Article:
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The Possessed: Dostoevsky’s Conscientious Monarchy

Yuanlin Liu
English Language and Literature Studies , Volume 11; doi:10.5539/ells.v11n1p31

Abstract: In the mock apocalypse of The Possessed, Fyodor Dostoevsky references biblical imagery to advocate for a conscientious monarchy as the ideal government to lead the Russian masses from deception. While Varvara Petrovna Stavrogin’s oppression of Stepan Trofimovich Verhovensky is similar to the Babylonian kings’ exploitation of the Jews in Daniel, the love between them and Dostoevsky’s eventual glorification of Stepan Trofimovich as the Russian prophet suggest the longevity of a conscientious monarchy, one in which the monarch takes responsibility for the welfare of its subjects and enforces Christian morality. Additionally, Dostoevsky’s description of the young anarchist revolutionaries, Nikolay Vsyevolodovitch Stavrogin and Pyotr Stepanovich Verhovensky, echos imagery of the beast and harlot in Revelation. Through the parent-child relationship between the monarchists and revolutionaries, Dostoevsky argues that the revolutionaries take root in the traditional social hierarchy yet betray it. This paper analyzes how Dostoevsky uses the biblical parallelisms in The Possessed to foreshadow the end to nihilism and defend traditional morality and the tsar as Russia’s God-ordained ruler.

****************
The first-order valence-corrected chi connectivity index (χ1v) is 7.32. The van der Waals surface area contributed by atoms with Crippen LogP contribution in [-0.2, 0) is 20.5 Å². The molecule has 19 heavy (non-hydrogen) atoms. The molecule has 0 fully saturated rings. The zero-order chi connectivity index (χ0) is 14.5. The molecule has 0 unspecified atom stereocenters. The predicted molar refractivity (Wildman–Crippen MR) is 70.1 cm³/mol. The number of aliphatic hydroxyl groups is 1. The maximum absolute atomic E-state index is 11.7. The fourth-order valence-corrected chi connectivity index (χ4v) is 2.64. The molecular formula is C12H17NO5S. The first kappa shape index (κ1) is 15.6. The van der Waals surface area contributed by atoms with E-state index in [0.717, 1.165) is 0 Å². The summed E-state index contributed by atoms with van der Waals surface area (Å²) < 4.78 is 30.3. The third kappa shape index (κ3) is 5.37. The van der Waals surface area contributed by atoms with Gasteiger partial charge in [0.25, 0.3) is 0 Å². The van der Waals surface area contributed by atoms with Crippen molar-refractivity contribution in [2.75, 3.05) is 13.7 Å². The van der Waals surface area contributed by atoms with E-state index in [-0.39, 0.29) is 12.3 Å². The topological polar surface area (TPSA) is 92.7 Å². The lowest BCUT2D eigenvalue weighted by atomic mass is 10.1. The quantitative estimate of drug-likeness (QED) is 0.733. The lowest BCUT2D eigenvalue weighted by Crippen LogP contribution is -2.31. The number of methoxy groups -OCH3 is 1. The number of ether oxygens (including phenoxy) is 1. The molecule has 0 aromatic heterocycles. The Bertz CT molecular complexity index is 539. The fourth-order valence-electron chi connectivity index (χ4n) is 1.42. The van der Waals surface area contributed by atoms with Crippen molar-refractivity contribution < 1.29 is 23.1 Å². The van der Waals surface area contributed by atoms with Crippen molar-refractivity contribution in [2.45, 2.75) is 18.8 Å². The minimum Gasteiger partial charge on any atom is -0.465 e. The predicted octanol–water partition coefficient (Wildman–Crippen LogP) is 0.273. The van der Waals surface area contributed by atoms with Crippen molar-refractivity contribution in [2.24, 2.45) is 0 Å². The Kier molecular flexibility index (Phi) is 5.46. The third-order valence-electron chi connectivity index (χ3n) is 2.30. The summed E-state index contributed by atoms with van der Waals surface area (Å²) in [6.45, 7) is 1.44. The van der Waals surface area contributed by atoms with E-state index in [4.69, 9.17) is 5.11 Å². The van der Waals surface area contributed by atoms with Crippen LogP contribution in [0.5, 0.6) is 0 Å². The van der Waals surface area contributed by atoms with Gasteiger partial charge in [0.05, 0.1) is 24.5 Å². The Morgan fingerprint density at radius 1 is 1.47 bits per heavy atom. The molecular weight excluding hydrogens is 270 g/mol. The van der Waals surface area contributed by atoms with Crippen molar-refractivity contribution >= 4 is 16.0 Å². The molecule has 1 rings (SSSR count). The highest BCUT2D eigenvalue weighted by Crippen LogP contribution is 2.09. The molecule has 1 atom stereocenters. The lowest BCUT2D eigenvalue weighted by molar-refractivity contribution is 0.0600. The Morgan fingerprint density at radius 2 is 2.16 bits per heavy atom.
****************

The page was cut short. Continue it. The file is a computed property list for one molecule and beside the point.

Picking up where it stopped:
Keywords: child / Russian / monarchy / biblical / Dostoevsky / Possessed / revolutionaries / conscientious / Stepan / Trofimovich

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